A trap for President Bush

By Cliff Kincaid
web posted April 16, 2001

A foreign policy trap has been laid for President Bush that has serious implications for our own liberties. Consider the fact that the U.S. Government formally opposes an International Criminal Court to prosecute Americans, but wants to see a U.N. criminal court go after people from other countries.

Slobodan Milosevic
Milosevic

The President recently decided to permit financial assistance to continue to the new democratic government of Yugoslavia, after it arrested former dictator Slobodan Milosevic, but is still insisting that Milosevic be eventually turned over to the U.N.'s international criminal tribunal on Yugoslavia, based in the Hague.

This approach, also supported by the editorial board of the Washington Times, is a critical mistake. The operations of the Yugoslavia tribunal violate American constitutional principles. It is illegal even under the international law the U.N. claims to be enforcing.

In an article in the Ottawa Citizen newspaper in Canada, former Canadian Ambassador to Yugoslavia James Bisset points out:

"...[Yugoslavian] President Kostunica has serious misgivings about the independence and impartiality of the Hague Tribunal. He is not alone in this. From its inception there has been doubts about the legitimacy of the Tribunal. It was not established by treaty or by the General Assembly of the United Nations as would normally be required for such a court...Certainly the performance of the Tribunal so far has displayed more of the characteristics of a medieval Star Chamber than an independent judicial body. A number of those who have been secretly indicted by the Tribunal have been kidnapped by armed thugs and transported against their will to The Hague to wait in detention for months or years for trial without benefit of bail. They are then required to face unknown and often hidden accusers before a Tribunal that acts as both prosecutor and judge. There is no jury. If the prisoner confesses while in custody, the confession is presumed to be voluntary. The trial may even be held in secret."

Contrast those facing this tribunal with the fate of President Clinton, who launched the illegal and unconstitutional war on Yugoslavia over Kosovo. He's free as a bird giving speeches at $100,000 a pop. Clinton's CIA-supported allies, the Islamic Kosovo Liberation Army, have launched a new war on Macedonia which should prove beyond doubt to those who supported the Kosovo war that we were indeed on the wrong side.

Remember that Milosevic was once Clinton's partner, participating in the Bosnia peace negotiations on U.S. soil. In order to force Milosevic to the so-called peace table, Clinton had approved the Croatian military offensive against the Serbs in the Krajina region of Croatia. That was the biggest example of ethnic cleansing in the Balkans wars. But Clinton won't get prosecuted for that, either.

Now, President Bush has been maneuvered by the State Department and the media into making demands on Yugoslavia that we as Americans would never accept ourselves. A trial of Milosevic by this illegitimate U.N. court could make him into a martyr and destabilize the country's democratic government. Prosecuting Milosevic before a foreign tribunal could result in his supporters coming back to power in a backlash that could spark another war. Milosevic might even beat the rap because some of the war crimes charges against him, such as involvement in the so-called Racak Massacre, are clearly fabrications. That was a stage-managed event designed to give Clinton and NATO the excuse to bomb people.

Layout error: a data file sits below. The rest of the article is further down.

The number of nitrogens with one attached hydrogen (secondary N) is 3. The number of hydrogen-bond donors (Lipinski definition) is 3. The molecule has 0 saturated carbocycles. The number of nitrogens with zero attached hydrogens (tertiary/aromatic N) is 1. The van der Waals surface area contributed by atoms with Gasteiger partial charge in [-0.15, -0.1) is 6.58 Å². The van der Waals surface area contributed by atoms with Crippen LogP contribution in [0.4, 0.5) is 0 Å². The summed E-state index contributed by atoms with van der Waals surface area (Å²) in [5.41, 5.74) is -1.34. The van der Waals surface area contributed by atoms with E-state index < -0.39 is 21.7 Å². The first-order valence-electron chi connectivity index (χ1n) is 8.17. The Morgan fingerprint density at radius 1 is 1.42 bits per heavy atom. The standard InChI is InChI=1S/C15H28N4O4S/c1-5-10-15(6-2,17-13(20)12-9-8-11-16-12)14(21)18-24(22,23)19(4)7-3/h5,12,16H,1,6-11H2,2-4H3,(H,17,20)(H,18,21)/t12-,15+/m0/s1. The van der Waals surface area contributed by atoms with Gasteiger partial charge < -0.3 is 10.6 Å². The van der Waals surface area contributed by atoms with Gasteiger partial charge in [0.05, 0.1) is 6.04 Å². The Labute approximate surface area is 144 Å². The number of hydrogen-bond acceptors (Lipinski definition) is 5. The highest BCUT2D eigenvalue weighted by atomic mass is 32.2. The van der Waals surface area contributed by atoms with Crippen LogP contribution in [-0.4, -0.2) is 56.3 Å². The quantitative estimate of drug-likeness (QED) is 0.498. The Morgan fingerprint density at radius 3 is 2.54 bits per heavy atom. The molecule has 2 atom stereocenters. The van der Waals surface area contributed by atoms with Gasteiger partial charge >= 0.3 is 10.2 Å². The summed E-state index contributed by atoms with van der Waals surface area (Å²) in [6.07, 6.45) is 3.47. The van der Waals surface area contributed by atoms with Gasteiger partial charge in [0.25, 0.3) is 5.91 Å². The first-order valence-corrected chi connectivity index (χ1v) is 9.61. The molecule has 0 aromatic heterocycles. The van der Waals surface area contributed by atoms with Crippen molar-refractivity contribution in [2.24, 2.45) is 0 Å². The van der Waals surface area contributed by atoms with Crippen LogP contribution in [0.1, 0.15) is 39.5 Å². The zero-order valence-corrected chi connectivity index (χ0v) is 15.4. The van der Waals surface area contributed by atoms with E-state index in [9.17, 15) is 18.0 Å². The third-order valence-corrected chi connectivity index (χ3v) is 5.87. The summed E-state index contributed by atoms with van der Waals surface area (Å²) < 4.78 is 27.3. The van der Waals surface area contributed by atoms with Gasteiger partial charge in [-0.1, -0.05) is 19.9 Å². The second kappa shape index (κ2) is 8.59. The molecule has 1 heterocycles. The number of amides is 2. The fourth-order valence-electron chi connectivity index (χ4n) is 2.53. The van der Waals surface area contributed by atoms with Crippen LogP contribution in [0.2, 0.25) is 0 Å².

The conservative Washington Times supports a U.N. trial of Milosevic, as does the Washington Post and the New York Times. But the Post and New York Times also support an International Criminal Court.

I would rather see our media promote a U.S. Justice Department prosecution of someone like Moammar Gadhafi of Libya, a real dictator who is still in power and who has a long and bloody record of killing Americans. But Gadhafi made a deal with U.N. Secretary-General Kofi Annan to escape indictment in the recent Pan Am 103 terrorism trial. And the Washington Times told us that Annan has been doing a good job, has a pro-American record, and deserves another term as U.N. boss. Nonsense.

This is not an insignificant issue. All of the principles and values that we hold dear - freedom, sovereignty, justice and human rights - are at stake. The administration and our fellow conservatives coming down on the wrong side on this important issue have to be told they're dead wrong. If they don't reverse course, it will be hard to argue down the road that we should be immune to the operations of an International Criminal Court that could target Americans. If the sovereignty of Yugoslavia doesn't matter, it will be difficult to argue that ours does.

Cliff Kincaid serves as president of America's Survival, Inc., a public policy organization.




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